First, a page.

Thursday, December 2, 2010

Perfect Pie Crust

Pie crust can be tricky. This is a simple recipe that I think turns out pretty well. Some people swear by butter for pie crust, others swear by shortening. Butter gives you good flavor and shortening gives good texture. I've heard some people use half of each. I tried that once and had a hard time getting a consistent texture. So, my compromise is to use butter-flavored crisco. This is just as much about technique as it is about ingredients. You get a flaky pie crust when the bits of butter or shortening melt in the oven and leave a little pocket behind. Butter has a lower melting temperature, that's why it does not always work as well. It tends to be melted before it ever reaches the oven. Now that I have totally scared you, here is the pie crust recipe. I promise, it's not really that difficult. Once you get the hang of it, you will never buy pie crust again.

Pie Crust
2 cups flour
1/4 tsp. salt
1 cup butter flavored Crisco
ice water (it must be icy cold)

Stir the salt into the flour. Add the shortening and use your hands to break it into small bits between the size of a pea and a marble. Once the shortening is all broken up, add ice water a couple tablespoons at a time. To avoid over mixing, I use my hands for this as well. Gently work your hands to the bottom of the bowl and then gently turn them over until the water is incorporated. Add more water until you get a dough that sticks together. It will not be a smooth dough. It should be somewhat shaggy or you added too much water. This recipe makes enough for a double-crusted pie or 2 single-crust pies. Carefully divide in 2 and wrap each ball of dough in plastic wrap. You should be able to marbleing of the shortning throughout the dough.

Try to make it as round as possible without manipulating the dough too much. This will make it easier to roll out. Refrigerate for at least 30 minutes or up to overnight. When you are ready to use it roll it out onto a dough mat or a floured surface. Work carefully because you only get to roll it out once. Once you have a large enough circle, carefully roll onto your rolling pin then roll into your pan or flip off your dough mat onto your pan. Finish off the edges, fill with your favorite pie filling, and bake.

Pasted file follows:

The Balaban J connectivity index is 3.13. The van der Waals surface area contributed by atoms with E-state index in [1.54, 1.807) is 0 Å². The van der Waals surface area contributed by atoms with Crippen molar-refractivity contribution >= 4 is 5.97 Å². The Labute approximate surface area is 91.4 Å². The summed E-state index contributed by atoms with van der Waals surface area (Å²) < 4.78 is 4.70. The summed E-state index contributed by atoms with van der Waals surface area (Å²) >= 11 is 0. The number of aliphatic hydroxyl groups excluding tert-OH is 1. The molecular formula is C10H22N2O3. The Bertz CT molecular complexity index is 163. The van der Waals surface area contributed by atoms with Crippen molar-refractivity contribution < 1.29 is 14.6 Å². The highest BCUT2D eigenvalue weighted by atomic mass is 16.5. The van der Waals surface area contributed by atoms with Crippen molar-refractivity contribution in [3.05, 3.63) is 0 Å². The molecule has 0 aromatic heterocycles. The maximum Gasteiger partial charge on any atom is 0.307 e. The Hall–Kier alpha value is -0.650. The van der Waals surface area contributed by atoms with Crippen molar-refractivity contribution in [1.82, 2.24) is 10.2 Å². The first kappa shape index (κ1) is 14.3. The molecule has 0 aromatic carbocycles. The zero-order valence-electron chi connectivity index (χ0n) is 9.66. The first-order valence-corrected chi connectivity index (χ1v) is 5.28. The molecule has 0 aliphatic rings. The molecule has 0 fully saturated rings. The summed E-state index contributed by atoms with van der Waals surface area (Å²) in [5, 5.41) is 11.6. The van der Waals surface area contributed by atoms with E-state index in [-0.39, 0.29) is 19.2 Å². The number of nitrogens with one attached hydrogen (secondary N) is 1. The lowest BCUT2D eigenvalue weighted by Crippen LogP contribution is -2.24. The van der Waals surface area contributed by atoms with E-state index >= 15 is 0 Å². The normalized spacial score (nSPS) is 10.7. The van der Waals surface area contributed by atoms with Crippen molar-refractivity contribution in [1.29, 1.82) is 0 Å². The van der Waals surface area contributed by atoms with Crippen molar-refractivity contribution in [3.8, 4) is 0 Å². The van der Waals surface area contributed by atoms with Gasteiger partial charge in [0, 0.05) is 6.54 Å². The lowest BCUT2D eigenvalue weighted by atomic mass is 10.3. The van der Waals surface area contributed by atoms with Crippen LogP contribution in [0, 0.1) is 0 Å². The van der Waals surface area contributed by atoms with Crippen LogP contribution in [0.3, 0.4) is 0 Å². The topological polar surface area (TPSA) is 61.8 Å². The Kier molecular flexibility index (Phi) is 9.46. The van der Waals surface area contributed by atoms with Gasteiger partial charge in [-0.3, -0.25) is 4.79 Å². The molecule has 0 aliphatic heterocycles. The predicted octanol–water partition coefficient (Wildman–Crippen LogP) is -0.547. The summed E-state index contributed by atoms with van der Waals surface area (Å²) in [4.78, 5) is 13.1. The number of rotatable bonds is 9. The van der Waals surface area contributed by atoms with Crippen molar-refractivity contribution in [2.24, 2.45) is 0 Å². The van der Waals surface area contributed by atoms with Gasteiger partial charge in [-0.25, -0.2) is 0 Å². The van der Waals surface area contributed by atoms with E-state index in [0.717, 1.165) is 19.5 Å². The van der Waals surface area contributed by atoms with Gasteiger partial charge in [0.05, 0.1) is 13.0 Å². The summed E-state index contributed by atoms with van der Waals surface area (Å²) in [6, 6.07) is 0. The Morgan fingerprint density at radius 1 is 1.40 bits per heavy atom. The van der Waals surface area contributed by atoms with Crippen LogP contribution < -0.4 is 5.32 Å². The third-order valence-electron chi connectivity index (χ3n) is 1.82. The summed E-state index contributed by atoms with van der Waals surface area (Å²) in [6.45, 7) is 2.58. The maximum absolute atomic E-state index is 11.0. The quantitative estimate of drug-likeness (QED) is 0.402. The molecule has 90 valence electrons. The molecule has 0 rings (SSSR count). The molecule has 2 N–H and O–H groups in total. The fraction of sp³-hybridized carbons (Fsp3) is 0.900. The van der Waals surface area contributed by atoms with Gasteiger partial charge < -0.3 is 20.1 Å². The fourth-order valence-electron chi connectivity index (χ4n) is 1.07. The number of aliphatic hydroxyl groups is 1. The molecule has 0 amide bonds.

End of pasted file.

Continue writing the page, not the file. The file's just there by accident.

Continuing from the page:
For the lattice crust: After rolling out your second ball of dough use a pizza cutter to cut it into strips. Starting with 2 of the longest strips criss-cross them across the middle of the pie.
Then pick 2 more strips and layer them next to the very first strip you put down. Fold up one end of those 2 strips to put 1 more strip down going the opposite way then fold up the other side in order to put 1 more strip going the opposite way.
Continue folding up alternating strips in order to put strips underneath until you reach the edge.

Then crimp the edges and bake.
*To crimp the edges first cut off any excess that hangs more than 1/2 ince over the edge of the pan. Then Fold the dough up all around the edge to seal. Lastly, using 2 knuckles on one hand and a finger from the other crimp the edges by pushing the dough between your knuckles with your finger. (see picture)

At this point I usually brush with milk and sprinkle with sugar. Then I bake it.

It is also smart to cover the edges of the pie with foil to avoid over browning. The easiest way to do this is to fold a square of foil in fourths. Then cut a semi-circle out of the folded corner.  
Unfold (there should be a circle opening) and place on the pie.

Remove foil the last 5-10 minutes of baking.

(If you look carefully you can see the flakes in the crust. Mmm!)
*Making a lattice crust really is not difficult, but it looks very impressive. It definitely is easier to explain in person than with words and pictures. If you want a one-on-one lesson just call or email me and I will gladly walk you through it.

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